Catching Up With The Walking Dead IV

I had been putting off my usual catch up reading, but was taken by surprise when the series ended abruptly (like everyone else!). I decided to go ahead and read the next three collections so I’ll be ready for the final one–which includes the expanded final issue–when it comes out in a few weeks. As before the biggest obstacle to getting back into the story was the ever-increasing divergence between the comics and the television series: the presence of Rick Grimes alone makes this look like an alternate reality. But there was something about knowing the end was near that relaxed my expectations. Although I was also struck by the deliberate pacing of the storytelling. There are eighteen monthly issues in these three collections. They introduce the Commonwealth and explore the implications–but it’s not nearly over. I’m looking forward to the final collection for closure on this arc as well as the series as a whole. Picking up the pace would seem to be unavoidable for all that to happen.

The Walking Dead Vol. 29: Lines We Cross

This arc opens with everyone totally bummed out. All of the communities have to be rebuilt in the aftermath of the gigantic walker herd; Rick and Carl are mourning the loss of Andrea; and Dwight is upset about the loss of Sherry. So much so that he threatens to take over the leadership role from Rick, saying that he is past his time.

In the midst of this Rick finally asks Eugene who he has been talking to on the radio. He convinces Eugene’s ham radio friend Stephanie to arrange for a meet with her community, on their turf. This requires a trip to Ohio, and at first he has no takers. Finally Michonne volunteers to lead a team (with Eugene, as he’s the only one Stephanie trusts). Along the way they meet a chatty young Latina named Princess, who calls herself “the Princess of Pittsburgh,” as she is apparently the last living soul in the city (she’s the one with the spear on the cover).

The Whisperers (or what’s left of them) show up briefly, but their menace (including their powerful leader Beta) is quickly defused by new couple Jesus and Aaron.  Negan has been kicked out of Alexandria–Rick just can’t see keeping him imprisoned indefinitely, which also contributes to the tension–and makes his way to a solo encampment away from everyone. Not trusting him, and still looking for revenge, Maggie confronts him alone.  It does not play out as either of them expect, and Maggie leaves him alone with his guilt. So apparently that major bit of character motivation is off the table.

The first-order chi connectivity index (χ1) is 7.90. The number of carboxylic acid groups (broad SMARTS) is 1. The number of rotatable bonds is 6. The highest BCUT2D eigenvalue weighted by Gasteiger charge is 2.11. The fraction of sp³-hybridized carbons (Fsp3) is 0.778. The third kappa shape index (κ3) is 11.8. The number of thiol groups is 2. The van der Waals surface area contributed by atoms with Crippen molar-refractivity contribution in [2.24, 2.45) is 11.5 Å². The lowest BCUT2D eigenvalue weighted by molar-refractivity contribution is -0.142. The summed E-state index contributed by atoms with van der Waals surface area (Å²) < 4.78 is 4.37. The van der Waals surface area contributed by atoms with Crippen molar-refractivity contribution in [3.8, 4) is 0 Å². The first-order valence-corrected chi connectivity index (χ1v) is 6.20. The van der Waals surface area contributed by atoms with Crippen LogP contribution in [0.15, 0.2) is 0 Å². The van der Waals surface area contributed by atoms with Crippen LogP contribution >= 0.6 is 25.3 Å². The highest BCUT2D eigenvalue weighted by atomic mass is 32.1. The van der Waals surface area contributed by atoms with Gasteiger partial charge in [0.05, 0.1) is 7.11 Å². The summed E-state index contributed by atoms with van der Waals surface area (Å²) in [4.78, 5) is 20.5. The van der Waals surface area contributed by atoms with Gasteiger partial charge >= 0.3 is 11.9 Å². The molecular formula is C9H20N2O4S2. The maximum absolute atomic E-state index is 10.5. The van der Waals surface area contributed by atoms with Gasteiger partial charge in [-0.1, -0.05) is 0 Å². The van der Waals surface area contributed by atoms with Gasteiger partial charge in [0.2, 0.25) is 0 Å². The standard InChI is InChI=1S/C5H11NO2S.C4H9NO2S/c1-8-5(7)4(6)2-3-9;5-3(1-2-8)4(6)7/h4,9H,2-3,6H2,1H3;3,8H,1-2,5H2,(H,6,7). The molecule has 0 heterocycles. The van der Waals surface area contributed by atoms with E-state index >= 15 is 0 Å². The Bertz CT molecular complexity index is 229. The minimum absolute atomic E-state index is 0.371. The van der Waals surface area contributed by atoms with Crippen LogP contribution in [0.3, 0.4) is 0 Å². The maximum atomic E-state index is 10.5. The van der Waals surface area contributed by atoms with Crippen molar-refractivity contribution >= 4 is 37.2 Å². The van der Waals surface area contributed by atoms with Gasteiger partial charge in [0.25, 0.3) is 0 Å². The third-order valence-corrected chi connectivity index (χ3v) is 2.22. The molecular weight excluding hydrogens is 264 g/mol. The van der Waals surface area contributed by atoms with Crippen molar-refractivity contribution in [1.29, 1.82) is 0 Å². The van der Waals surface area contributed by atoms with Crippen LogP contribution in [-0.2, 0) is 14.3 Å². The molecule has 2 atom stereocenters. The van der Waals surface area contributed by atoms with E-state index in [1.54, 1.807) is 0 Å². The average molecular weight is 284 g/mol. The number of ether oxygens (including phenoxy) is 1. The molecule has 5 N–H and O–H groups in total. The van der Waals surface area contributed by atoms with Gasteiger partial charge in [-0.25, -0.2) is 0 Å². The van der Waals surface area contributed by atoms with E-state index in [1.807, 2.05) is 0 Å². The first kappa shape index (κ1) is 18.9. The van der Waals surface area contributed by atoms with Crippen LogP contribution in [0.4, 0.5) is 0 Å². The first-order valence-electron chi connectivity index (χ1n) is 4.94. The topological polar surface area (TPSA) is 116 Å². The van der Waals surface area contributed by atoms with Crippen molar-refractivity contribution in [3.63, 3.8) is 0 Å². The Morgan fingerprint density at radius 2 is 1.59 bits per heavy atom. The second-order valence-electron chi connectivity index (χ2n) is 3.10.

The Walking Dead Vol. 30: New World Order

This collection is all about contact with The Commonwealth (which is what this new community calls themselves). The advance group from Alexandria agrees to travel to the community. The first thing they see is a stadium, and they are told it hosts sports and concerts.  Then the “Wall of the Lost,” which turns out to include Michonne’s daughter Elodie (I don’t remember if she thought her daughter might still be alive, but she certainly was not expecting a reunion). They proceed through streets that look like a pre-Apocalypse civilization.

Michonne and daughter reunite, and her daughter’s happiness in the place is enough to convince Michonne. But there are disquieting aspects about the social order: talk about “upper classes” and “knowing your place.” Nonetheless Michonne elects to remain in the Commonwealth with her daughter, sending back her sword to demonstrate that she feels safe there (and later officially accepts the offer to practice law).  The Commonwealth’s leader, Governor Pamela Milton, returns to Alexandria with the group to meet with Rick.

Rick shows her around Alexandria, explaining how all of the citizens are equals–including him. Milton opines that class distinctions (like the ones in the Commonwealth) have always been part of the World Order. Rick replies, “Then maybe we need a New World Order.” Perhaps the clearest meaning in any of the collected edition subtitles to date.

The Walking Dead Vol. 31: The Rotten Core

Rick takes Pamela on a tour of the other communities. After the TV show, it is strange to see Maggie in charge of the Hilltop (not to mention Carl there) and the Kingdom without Ezekiel. Rick returns to the Commonwealth with Pamela, only to be greeted by a riot. A man has been severely beaten in a disagreement with the police. Michonne is given the defense of the police as her first case.

All of the members of Rick’s group are disturbed by the inequality in this society, but Dwight is obsessed with doing something about it. He is convinced that the citizens of the Commonwealth are fed up with the police state they are living in, and tests his theory by causing a disturbance on the street. When Rick and the group meet with Michonne and Pamela shows up with bodyguards, Dwight puts a gun to her head. Rick stops him, setting up what we now know is the final arc for the series.

 

 

 

About marksullivan5

Freelance Journalist & Musician; Senior Contributor, All About Jazz.com; writing on comics at mrvertigocomics.com & No Flying, No Tights.com
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